Don’t ignore it. Just don’t make it too long either.

Twenty Facts Expanded

Twenty facts is more of a brainstorming process for me. If I am struggling to write a list of twenty facts about a character, I clearly don’t know them very well. So it would be hard to write them realistically, or convincingly. It also means they don’t have enough depth. Some characters I could write fifty facts without pause. Others, I may realize I am struggling to even write the first three or four facts.

Brainstorming facts about characters has often given me directions and ideas for the plot, or solved problems in the plot that I was struggling with before. At the very least, it gives me a few flavor elements to keep the characters feeling like people.

Which is more interesting?

1. “Do you want to get pizza?”

2. “Do you want to get pizza?”
“No anchovies, the smell makes me gag.” OR “No mushrooms, they give me the worst gas.”

Maybe this seems small, but perhaps later on, your main character is trying to stop their partner eating a poisoned dish, but can’t talk to them, so they put a little sign on it saying ‘contains mushrooms’.

Or maybe their partner accidentally eats mushrooms and the toxic smell gives them away, which is more interesting than having them just knock something over. Things that gives a sense of continuity through the plot are more satisfying than things that just happen in that scene.

Are You Ready To Rumble!?

I hope you understand not just what you need in a profile, but why. The why is more important. If you understand why, you can alter this character template to suit your own needs and the genre of your book. But if you don’t understand why, you’re going to struggle, even to use this template correctly.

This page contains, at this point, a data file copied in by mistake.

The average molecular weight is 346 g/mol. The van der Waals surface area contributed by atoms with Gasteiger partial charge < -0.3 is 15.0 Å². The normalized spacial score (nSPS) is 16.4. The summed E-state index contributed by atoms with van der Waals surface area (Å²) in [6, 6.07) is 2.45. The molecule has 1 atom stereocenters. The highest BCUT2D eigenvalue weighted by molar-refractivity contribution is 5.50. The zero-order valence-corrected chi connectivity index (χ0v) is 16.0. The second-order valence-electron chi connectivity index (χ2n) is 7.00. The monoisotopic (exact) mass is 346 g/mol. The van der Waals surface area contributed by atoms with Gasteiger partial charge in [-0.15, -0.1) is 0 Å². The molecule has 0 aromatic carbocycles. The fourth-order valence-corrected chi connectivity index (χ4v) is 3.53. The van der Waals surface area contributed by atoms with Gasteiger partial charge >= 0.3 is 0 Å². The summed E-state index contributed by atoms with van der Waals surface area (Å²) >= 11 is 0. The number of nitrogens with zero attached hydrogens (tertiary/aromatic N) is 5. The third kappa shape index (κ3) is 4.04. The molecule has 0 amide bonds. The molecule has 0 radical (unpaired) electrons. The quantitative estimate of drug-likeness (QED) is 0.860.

I’m always happy to help though, so if you are struggling, hit me up at jakecorvus at And don’t forget to sign up to my hilariously inappropriate newsletter at It contains book news, stories too personal for facebook, movie reviews and when you first sign up, you get the full, unabridged version of the chicken story.


1. Do You Struggle With What To Write Next?
2. The Five Core Parts Of A Good Synopsis
3. The Command Center of Your Novel
4. Characters Readers Remember Forever
5. Character Mistakes You Can't Afford To Make
6. Building An Empire

Thursday, December 13, 2018

Characters Readers Remember Forever

 Synopsis Series: Part 4

Characters Readers Remember Forever

Can you name five of your favorite characters from books? How about five of the best known ones? Have you heard of these characters? Harry Potter. Jon Snow. Katniss Everdeen. Bridget Jones. Bilbo Baggins.

The best characters are ones that never leave us. That become a part of popular culture. Writing a memorable character at that level without any planning or consideration is even rarer than winning the lottery. It would take one of a kind talent, paired with once in a lifetime luck. Do you really want to bet on either? Its a much better idea to learn about what makes a character memorable and lovable and fascinating before you begin writing the book, and plan to write those elements in from the beginning, so they are deeply intertwined with the narrative. Editing them in later, after all, will be almost impossible.

Laying A Foundation For Immortality

Character profiles are where you lay the foundation of what matters. Its not a place to record hair colour, eye colour, weight, height and freckle density. Though a few strong, defining physical features can make a character stand out in a reader’s mind, they aren’t what matters.

Did you like Harry Potter because he had green eyes? Or did you like him because he rose up from adversity to become a hero? Were you captivated by Katniss’ brown hair, or because she was willing to sacrifice her own life to save her little sister?

The important parts of a memorable character are not what they look like, but what they do. What they want. What they sacrifice. And its these elements that need to be at the core of your character profile. Not what they look like, but who they are, deep inside. What drives them. What are their limits? What makes them human? What makes them worthy of being a protagonist in a story?

As Always, Jake As A System For Everything

Over the years, I have developed an extensive character profile that I use to design characters prior to writing a novel. It makes my characters, and my plots, stronger, more lifelike and fills them with conflict and tension.

I am going to share it with you here, but don’t try and use it yet. This week I am discussing the layout, next week I will be discussing how to fill it in properly.